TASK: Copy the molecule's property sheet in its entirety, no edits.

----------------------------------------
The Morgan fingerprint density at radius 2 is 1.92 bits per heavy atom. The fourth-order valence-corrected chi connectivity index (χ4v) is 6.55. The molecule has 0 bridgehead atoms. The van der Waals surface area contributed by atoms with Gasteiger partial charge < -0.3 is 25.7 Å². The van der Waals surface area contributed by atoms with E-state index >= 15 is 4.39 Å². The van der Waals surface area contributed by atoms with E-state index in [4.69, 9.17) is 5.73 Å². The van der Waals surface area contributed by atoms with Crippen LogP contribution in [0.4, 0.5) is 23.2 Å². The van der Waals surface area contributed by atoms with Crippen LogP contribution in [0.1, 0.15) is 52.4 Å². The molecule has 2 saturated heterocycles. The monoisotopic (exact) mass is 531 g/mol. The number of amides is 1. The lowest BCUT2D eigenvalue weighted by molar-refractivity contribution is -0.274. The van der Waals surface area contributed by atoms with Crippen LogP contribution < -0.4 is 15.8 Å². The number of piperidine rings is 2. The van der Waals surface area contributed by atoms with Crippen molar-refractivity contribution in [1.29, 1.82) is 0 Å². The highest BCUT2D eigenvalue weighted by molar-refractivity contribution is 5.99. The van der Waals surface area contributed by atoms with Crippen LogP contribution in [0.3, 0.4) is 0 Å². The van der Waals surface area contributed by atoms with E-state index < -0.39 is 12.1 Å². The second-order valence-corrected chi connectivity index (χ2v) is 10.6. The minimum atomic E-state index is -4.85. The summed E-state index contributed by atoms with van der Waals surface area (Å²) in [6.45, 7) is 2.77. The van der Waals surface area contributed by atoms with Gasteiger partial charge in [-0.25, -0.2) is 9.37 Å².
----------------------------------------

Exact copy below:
The Morgan fingerprint density at radius 2 is 1.92 bits per heavy atom. The fourth-order valence-corrected chi connectivity index (χ4v) is 6.55. The molecule has 0 bridgehead atoms. The van der Waals surface area contributed by atoms with Gasteiger partial charge < -0.3 is 25.7 Å². The van der Waals surface area contributed by atoms with E-state index >= 15 is 4.39 Å². The van der Waals surface area contributed by atoms with E-state index in [4.69, 9.17) is 5.73 Å². The van der Waals surface area contributed by atoms with Crippen LogP contribution in [0.4, 0.5) is 23.2 Å². The van der Waals surface area contributed by atoms with Crippen LogP contribution in [0.1, 0.15) is 52.4 Å². The molecule has 2 saturated heterocycles. The monoisotopic (exact) mass is 531 g/mol. The number of amides is 1. The lowest BCUT2D eigenvalue weighted by molar-refractivity contribution is -0.274. The van der Waals surface area contributed by atoms with Crippen LogP contribution < -0.4 is 15.8 Å². The number of piperidine rings is 2. The van der Waals surface area contributed by atoms with Crippen molar-refractivity contribution in [1.29, 1.82) is 0 Å². The highest BCUT2D eigenvalue weighted by molar-refractivity contribution is 5.99. The van der Waals surface area contributed by atoms with Crippen LogP contribution in [0.3, 0.4) is 0 Å². The van der Waals surface area contributed by atoms with E-state index < -0.39 is 12.1 Å². The second-order valence-corrected chi connectivity index (χ2v) is 10.6. The minimum atomic E-state index is -4.85. The summed E-state index contributed by atoms with van der Waals surface area (Å²) in [6.45, 7) is 2.77. The van der Waals surface area contributed by atoms with Gasteiger partial charge in [-0.25, -0.2) is 9.37 Å².